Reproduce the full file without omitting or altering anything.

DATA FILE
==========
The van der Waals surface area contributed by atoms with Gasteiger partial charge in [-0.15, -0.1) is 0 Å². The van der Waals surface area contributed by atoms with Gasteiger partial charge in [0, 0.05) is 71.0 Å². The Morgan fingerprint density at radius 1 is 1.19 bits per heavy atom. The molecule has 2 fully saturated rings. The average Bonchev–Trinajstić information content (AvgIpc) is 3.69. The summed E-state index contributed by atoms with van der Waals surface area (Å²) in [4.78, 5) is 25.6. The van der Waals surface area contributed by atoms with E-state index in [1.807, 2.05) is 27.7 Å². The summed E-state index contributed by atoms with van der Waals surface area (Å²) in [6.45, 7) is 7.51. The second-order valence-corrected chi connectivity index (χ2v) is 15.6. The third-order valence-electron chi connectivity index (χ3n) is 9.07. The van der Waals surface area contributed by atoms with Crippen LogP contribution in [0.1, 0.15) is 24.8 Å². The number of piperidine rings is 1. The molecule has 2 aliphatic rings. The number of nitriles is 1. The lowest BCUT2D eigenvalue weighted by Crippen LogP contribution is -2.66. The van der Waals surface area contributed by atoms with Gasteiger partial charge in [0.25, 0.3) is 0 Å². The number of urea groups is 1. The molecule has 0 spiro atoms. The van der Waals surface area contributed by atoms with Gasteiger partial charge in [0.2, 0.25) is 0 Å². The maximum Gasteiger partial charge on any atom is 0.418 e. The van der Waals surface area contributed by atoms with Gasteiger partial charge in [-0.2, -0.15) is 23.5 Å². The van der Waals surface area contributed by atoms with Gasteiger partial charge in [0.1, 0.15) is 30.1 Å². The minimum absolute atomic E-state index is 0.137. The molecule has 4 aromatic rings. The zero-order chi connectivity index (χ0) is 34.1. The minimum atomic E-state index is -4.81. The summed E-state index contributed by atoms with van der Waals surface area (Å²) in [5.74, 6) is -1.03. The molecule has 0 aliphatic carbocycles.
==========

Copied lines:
The van der Waals surface area contributed by atoms with Gasteiger partial charge in [-0.15, -0.1) is 0 Å². The van der Waals surface area contributed by atoms with Gasteiger partial charge in [0, 0.05) is 71.0 Å². The Morgan fingerprint density at radius 1 is 1.19 bits per heavy atom. The molecule has 2 fully saturated rings. The average Bonchev–Trinajstić information content (AvgIpc) is 3.69. The summed E-state index contributed by atoms with van der Waals surface area (Å²) in [4.78, 5) is 25.6. The van der Waals surface area contributed by atoms with E-state index in [1.807, 2.05) is 27.7 Å². The summed E-state index contributed by atoms with van der Waals surface area (Å²) in [6.45, 7) is 7.51. The second-order valence-corrected chi connectivity index (χ2v) is 15.6. The third-order valence-electron chi connectivity index (χ3n) is 9.07. The van der Waals surface area contributed by atoms with Crippen LogP contribution in [0.1, 0.15) is 24.8 Å². The number of piperidine rings is 1. The molecule has 2 aliphatic rings. The number of nitriles is 1. The lowest BCUT2D eigenvalue weighted by Crippen LogP contribution is -2.66. The van der Waals surface area contributed by atoms with Gasteiger partial charge in [0.25, 0.3) is 0 Å². The number of urea groups is 1. The molecule has 0 spiro atoms. The van der Waals surface area contributed by atoms with Gasteiger partial charge in [0.2, 0.25) is 0 Å². The maximum Gasteiger partial charge on any atom is 0.418 e. The van der Waals surface area contributed by atoms with Gasteiger partial charge in [-0.2, -0.15) is 23.5 Å². The van der Waals surface area contributed by atoms with Gasteiger partial charge in [0.1, 0.15) is 30.1 Å². The minimum absolute atomic E-state index is 0.137. The molecule has 4 aromatic rings. The zero-order chi connectivity index (χ0) is 34.1. The minimum atomic E-state index is -4.81. The summed E-state index contributed by atoms with van der Waals surface area (Å²) in [5.74, 6) is -1.03. The molecule has 0 aliphatic carbocycles.